Mom Worries About Sensitive Son, Thinks He's Too Fragile
by Mary Follin and Erika Guerrero
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THE PROBLEM: My (9 yo) son is extremely sensitive, which is one of the things I love about him. He always considers other people’s feelings and never wants to see anyone get hurt. He’s so sweet! But sometimes, I think he’s toosensitive, bordering on fragile. Every time something happens to somebody (or an animal), he gets so upset. He’s like that about himself, too. If someone says something unkind to him (which doesn’t happen often), his eyes fill with tears. He’s always been like this, but it’s gotten heavier for him as he’s gotten older and more aware of all the terrible things going on in the world. How can I help him become less susceptible to other people’s struggles without breaking his spirit?
MARY SAYS: Your ‘fragile’ son is one of millions of children who are showing us how to be good humans. Let us hope he portends the direction our species is headed in! That said, he could benefit from learning a few coping tools, so he doesn’t have to suffer so much while carrying the burden of showing us the way.
Start by affirming your son’s innate goodness. I am guessing you already have, but just in case your admiration for his sweetness has been cloistered inside your heart, tell him now! As a child in a rough-and-tumble world, he may not appreciate this characteristic in himself. (In fact, he might even wish he were more ‘like the other kids.’)
Next, challenge him to engage more. It’s natural for parents to try and protect their sensitive children, but what these kids really need is the courage to speak up and act on their own.
Here are some ways you can encourage your son to take charge of his emotions as he goes about his day:
Practice these techniques, but please don’t worry about your son or try to change him. Sensitive children grow into sensitive adults, and the world needs more of these. What you are doing for your son (and the world!) is helping him grow into a young man who can channel his heightened sensitivities to proactively make a difference.
ERIKA SAYS: I have a six-year-old who can be overly sensitive, and sometimes I feel like he gets it from me. While my sensitivity has more to do with traumatic responses than his does, it doesn’t change the fact that it is heavy at times, watching him have to deal with this issue. I sympathize with your concern and agree that your son needs help coping with his big emotions.
Some people feel more intensely than others. Your kiddo may just be one of them, and that's okay. Celebrate who he is as a person but also teach him how to recognize his emotions; only then can you help him learn how regulate to them.
As a toddler, when my son lost control of his emotions, I tried to help him identify how he was feeling. Then I would help him associate that feeling with words. For example, if he looked sad, I would say: “You look sad. Do you feel sad?” I would also empathize with him: “I’m sad Sally broke her arm at the park today, too.” Nothing more is needed here; I simply wanted him to develop the habit of putting a name to how he was feeling.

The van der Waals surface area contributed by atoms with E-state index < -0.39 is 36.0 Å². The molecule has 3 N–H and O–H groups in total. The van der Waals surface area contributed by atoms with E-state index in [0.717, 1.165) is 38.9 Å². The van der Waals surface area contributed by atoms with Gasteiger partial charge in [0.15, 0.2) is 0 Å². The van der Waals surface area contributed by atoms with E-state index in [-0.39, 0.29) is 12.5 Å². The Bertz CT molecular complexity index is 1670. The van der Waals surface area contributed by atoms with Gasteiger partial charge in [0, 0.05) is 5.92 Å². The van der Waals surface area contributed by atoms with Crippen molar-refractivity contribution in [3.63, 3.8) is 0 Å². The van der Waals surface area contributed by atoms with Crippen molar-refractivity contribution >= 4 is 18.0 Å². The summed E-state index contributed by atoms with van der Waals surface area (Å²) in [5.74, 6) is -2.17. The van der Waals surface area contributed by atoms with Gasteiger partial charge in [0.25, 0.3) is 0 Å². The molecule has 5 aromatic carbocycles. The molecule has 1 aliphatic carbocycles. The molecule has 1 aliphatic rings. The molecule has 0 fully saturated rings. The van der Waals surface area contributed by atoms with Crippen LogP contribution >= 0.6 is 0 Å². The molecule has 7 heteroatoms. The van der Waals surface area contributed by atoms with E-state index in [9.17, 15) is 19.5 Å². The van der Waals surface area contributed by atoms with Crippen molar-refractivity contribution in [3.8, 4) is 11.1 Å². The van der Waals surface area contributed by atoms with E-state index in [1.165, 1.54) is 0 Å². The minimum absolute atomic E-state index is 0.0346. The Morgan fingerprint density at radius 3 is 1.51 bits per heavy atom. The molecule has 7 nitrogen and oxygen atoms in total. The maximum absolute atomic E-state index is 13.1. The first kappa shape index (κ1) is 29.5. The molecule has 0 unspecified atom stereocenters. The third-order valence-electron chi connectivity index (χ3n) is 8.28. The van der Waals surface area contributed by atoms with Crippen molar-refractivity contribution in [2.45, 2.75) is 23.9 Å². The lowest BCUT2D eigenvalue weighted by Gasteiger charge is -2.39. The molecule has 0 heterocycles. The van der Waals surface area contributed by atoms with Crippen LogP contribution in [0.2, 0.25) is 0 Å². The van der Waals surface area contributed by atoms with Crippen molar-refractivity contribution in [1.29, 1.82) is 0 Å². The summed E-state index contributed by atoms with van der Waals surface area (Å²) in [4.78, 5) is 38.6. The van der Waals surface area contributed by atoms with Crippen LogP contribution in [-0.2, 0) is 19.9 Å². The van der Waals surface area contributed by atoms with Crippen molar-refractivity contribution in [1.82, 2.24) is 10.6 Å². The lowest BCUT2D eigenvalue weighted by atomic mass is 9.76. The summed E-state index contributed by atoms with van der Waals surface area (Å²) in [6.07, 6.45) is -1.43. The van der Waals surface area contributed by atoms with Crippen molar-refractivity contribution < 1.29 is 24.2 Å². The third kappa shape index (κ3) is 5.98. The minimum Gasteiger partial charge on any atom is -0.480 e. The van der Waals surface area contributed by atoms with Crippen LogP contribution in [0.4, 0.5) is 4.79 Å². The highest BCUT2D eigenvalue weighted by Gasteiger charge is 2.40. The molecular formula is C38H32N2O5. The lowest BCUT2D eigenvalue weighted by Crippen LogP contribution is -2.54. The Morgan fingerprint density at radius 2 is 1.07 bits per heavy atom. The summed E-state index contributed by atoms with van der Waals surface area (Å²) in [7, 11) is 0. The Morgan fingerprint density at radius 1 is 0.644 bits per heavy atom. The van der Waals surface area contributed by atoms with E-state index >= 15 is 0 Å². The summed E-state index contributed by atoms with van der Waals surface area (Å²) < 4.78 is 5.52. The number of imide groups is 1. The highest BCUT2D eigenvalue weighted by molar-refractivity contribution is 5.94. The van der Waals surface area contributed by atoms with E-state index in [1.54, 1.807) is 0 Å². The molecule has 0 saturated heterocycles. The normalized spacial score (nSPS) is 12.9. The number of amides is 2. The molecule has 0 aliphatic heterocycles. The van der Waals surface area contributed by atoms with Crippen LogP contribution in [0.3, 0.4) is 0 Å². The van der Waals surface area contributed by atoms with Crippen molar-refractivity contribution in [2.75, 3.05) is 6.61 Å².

This tool still helps me, even as an adult. Labeling my emotions cues me in to what’s mine and what belongs to someone else. You don’t want your son carrying around everyone else's baggage; you want him to understand that emotions come and go, and that he doesn’t have to wallow in his feelings.
Practice regulating emotions with your son. Counting to ten and taking deep breaths works well at our house. Most times, we combine both approaches, and it works like magic. When my son gets a little "out whack," we start counting. With each number, we take a deep breath and blow it out as hard as we can.
Be creative! Sometimes I tell him to picture blowing away his anger or sadness. Sometimes we count to ten and then take one big deep breath at the end. It all depends on the severity of the meltdown. Typically, by the time we’ve finished whatever exercise we choose, he’s calm enough to talk about it or to simply move on.
Encourage your son to take a break when he gets distraught. Create a safe space for your son in your home where he can go to decompress. Include things that comfort him: sensory toys, plush “lovies,” and books. Once he’s calmed down, be sure to give him the opportunity to talk about what’s bothering him. Learning how to talk through emotional upset is a life skill that will serve your sensitive son well.
ASK MOM offers parents two perspectives on today’s child-rearing issues—one from a mom with grown children (Mary), the other from a mom raising a small child (Erika). If you’re looking for creative solutions, or your mom isn’t around to ask, drop in!
If you have a question for Mary and Erika, we’d love to hear from you! firstname.lastname@example.org
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ABOUT MARY FOLLIN
Mary is the author of TEACH YOUR CHILD TO READ and ETHYR, winner of the Moonbeam Children's Book Award and the Gertrude Warner Book Award. She is mom to two grown sons and enjoys sharing her more seasoned perspective with parents of younger children.
ABOUT Erika Guerrero
Erika Guerrero is a freelance hair and makeup artist, Erika K. Beauty, single-mama to one amazing boy, and author of She’s Not Shaken, a blog offering hope and encouragement to women in all walks of life.
ABOUT Suzanne Johnson
Suzanne Johnson, mother of five children and grandmother of eight, is an illustrator, book cover designer, and author of the Realms of Edenocht series.
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